Posted: Monday, May 14, 2012
By EMILY PREVITI Staff Writer
Jitneys will run regular routes outside ofAtlantic Citythis summer for the first time since they started operating nearly a century ago.
After being licensed exclusively inAtlantic Cityfor 97 years, jitneys will debut Memorial Day weekend inSeaIsleCity.
Sea Isle officials and the local business community decided to try out the service to help out with parking problems in the nightlife district, which is condensed in the center of the 5-mile-long island town.
And jitney drivers, struggling amid the downturn inAtlantic City, are happy to help, said Tom Woodruff, head of the Atlantic City Jitney Association.
“If someone chooses not to participate, they certainly don’t have to,” Woodruff said. “But I’m sure more than enough people will be willing to participate. Here’s a situation where they’re working three days per week, it’s the summer season, and here’s an opportunity to make more money. I find it hard to believe the majority of people wouldn’t want to do that. The economy — inAtlantic City, especially — has dropped dramatically and had an effect on jitney drivers and the money they make. So this is an opportunity for them to make that up — the winters are tough.”
SeaIsleCitywill start taking applications for local operating licenses today, less than two weeks before the service launches Memorial Day weekend.
Anyone can apply, but the Sea Isle officials will issue 190 licenses — the same number of active licenses inAtlantic City.
People sometimes hire individual jitney drivers, who are independent contractors, for transportation to weddings, proms and other special events. Their collective Atlantic City Jitney Association also has made arrangements with government agencies to provide shuttle services for events such as the Atlantic City Airshow, and on an ongoing basis such as the rides being provided from theAtlantic CityInternationalAirport.
But this is the first time jitneys will be licensed to run continuous routes in another municipality since they started running in 1915 inAtlantic City.
Jitneys never stop operating in the casino resort. But in Sea Isle, their schedule will be more limited.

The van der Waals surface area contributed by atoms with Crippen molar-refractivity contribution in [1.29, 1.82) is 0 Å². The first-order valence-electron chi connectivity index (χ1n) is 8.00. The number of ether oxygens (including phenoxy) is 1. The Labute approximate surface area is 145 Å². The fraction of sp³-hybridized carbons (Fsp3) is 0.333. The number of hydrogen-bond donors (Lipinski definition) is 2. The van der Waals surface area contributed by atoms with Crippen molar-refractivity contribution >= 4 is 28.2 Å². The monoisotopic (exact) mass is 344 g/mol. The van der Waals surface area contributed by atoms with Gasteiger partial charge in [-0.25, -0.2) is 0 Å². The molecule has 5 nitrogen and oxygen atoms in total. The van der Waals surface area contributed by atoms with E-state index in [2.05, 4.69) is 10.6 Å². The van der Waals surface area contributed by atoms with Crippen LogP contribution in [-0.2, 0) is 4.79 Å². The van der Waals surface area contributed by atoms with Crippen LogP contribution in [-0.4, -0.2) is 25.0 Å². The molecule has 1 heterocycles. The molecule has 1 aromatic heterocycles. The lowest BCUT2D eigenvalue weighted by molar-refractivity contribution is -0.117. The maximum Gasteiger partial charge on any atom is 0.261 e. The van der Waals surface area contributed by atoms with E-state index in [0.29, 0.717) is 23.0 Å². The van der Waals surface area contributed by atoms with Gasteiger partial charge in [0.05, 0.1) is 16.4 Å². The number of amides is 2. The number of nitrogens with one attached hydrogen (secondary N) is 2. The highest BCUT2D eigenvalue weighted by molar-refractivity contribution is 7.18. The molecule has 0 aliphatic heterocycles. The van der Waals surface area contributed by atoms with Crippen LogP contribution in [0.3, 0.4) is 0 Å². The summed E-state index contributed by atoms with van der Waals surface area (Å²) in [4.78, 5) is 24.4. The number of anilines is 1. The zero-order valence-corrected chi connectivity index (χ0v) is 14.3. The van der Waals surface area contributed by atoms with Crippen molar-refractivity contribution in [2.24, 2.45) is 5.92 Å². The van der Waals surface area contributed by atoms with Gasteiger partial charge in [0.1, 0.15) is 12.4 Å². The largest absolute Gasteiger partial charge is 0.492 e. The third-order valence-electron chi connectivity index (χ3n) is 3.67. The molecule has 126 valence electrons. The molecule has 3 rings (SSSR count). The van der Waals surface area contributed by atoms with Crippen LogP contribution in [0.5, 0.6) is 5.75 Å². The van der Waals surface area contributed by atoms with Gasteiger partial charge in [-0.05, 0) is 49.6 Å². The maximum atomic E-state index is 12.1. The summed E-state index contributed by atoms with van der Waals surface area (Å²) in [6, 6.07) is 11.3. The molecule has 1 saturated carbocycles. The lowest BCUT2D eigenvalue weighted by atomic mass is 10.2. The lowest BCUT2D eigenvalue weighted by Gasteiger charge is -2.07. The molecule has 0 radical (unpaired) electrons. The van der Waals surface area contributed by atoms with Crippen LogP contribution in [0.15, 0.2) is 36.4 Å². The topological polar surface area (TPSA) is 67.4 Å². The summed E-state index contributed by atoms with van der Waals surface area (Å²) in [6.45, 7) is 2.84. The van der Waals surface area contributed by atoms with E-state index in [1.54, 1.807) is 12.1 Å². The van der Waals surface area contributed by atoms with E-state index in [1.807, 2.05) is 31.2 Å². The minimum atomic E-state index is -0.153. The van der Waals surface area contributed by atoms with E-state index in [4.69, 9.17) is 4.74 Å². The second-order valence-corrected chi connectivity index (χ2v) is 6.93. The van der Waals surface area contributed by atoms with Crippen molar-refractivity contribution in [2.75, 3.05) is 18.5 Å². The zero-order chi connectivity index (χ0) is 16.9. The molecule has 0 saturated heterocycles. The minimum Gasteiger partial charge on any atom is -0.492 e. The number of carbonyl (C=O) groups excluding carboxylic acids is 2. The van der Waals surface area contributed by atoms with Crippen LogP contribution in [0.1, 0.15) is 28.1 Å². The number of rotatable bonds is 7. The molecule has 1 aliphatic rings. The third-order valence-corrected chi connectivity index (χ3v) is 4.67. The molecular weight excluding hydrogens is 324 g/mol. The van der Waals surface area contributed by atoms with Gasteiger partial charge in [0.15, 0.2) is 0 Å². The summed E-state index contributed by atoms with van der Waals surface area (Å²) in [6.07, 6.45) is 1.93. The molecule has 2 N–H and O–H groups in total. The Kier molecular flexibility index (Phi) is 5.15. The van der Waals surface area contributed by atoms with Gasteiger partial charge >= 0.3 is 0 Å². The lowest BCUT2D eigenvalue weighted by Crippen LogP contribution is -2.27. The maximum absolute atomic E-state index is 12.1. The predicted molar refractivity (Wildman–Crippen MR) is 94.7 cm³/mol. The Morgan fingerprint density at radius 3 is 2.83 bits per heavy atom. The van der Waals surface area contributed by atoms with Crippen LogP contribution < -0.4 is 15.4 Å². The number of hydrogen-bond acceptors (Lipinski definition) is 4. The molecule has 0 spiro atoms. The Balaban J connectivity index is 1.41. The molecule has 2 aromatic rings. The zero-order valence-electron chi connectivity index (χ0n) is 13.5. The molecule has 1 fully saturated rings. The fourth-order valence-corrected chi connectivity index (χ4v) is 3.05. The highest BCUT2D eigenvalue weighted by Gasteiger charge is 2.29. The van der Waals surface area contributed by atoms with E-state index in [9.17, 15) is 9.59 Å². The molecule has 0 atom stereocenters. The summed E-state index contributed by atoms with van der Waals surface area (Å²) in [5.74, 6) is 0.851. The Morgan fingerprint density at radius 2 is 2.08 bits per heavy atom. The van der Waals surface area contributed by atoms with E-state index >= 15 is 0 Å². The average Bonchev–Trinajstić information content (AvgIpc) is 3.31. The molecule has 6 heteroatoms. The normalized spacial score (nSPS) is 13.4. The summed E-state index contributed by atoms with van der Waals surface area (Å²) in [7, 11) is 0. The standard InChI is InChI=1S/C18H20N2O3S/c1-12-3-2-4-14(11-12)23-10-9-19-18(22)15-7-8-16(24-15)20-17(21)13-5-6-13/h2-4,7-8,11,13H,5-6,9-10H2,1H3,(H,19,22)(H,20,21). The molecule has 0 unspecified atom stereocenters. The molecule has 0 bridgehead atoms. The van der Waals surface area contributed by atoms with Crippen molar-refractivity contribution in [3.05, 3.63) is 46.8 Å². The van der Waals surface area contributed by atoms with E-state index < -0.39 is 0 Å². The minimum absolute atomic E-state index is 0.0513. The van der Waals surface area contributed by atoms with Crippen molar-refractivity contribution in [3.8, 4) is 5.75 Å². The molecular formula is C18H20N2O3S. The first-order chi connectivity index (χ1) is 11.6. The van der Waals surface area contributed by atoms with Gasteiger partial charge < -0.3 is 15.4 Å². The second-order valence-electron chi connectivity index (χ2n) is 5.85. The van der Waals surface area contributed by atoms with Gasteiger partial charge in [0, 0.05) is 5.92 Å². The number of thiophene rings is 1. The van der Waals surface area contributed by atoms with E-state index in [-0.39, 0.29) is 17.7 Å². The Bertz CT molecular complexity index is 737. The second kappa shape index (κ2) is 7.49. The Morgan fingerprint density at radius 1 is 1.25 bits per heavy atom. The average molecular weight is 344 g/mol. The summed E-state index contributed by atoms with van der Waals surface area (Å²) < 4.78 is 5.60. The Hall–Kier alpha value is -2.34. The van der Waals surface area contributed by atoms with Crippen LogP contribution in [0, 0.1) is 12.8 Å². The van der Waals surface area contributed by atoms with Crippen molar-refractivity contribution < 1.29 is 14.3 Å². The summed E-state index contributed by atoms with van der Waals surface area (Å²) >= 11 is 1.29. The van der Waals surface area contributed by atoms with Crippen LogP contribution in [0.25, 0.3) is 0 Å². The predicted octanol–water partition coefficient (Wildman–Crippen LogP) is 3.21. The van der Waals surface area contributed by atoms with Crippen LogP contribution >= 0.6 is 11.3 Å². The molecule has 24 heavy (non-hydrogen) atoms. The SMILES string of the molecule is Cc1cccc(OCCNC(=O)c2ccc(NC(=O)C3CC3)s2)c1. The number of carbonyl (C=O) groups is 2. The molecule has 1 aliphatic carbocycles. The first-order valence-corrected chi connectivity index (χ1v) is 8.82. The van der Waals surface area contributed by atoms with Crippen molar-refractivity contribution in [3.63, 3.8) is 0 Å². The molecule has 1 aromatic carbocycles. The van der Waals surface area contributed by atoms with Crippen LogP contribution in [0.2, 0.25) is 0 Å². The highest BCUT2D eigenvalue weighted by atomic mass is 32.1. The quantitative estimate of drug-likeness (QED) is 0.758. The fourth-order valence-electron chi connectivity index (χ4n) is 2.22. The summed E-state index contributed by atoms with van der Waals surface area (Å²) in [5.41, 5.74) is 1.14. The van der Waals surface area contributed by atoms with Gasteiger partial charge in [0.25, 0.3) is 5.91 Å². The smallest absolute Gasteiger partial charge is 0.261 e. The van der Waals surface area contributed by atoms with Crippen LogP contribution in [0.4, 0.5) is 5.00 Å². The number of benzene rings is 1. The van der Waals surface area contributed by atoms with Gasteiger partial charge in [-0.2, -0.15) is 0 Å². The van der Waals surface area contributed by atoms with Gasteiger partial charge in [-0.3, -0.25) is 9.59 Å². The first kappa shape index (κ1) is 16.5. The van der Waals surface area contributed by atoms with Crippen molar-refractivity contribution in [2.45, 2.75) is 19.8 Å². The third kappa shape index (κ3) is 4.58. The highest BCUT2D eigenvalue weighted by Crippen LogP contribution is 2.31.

“Atlantic Cityis a 24-hour town;SeaIsleCityis not,” Woodruff said. “During the day, most people are getting onto the beach, which is right outside their door, pretty much. So the emphasis is taking people to dinner and to nightlife, the clubs.”
They’ll run only between 3 p.m. and 3 a.m. on weekends Memorial Day through June — and daily during July through Labor Day weekend — along JFK Boulevard, which runs perpendicular to the shoreline, and Landis Avenue, which runs parallel to the coast.
After that, Sea Isle City Chamber of Commerce President Christopher Glancey expects jitneys to return for special events, such as Harborfest, Oktoberfest and the Christmas tree lighting celebration held Thanksgiving Day weekend, as well as the Polar Bear Plunge in February.
Jitneys did a test run for this year’s plunge, which went well, Glancey said.
The fare is $2 until 11 p.m., when it goes up to $4 under an ordinance scheduled for introduction at the next City Council meeting at 9 a.m. Saturday, Sea Isle City Business Administrator George Savastano said. That would be less than the $5 late-night fare charged by the trolley service that ran during the past five years there.
The trolleys didn’t run frequently enough, said Glancey, prompting him and other community leaders to explore other options.
Jitneys will not shuttle people back and forth between the two coastal cities — at least for now, Woodruff said.
“Keep in mind,Atlantic Cityis still our home,” said Woodruff, whose office remains onPacific Avenuedespite the new garage and fueling station opening this week nearly 7 miles away inEggHarborTownship. “We’re there also to promoteAtlantic City.”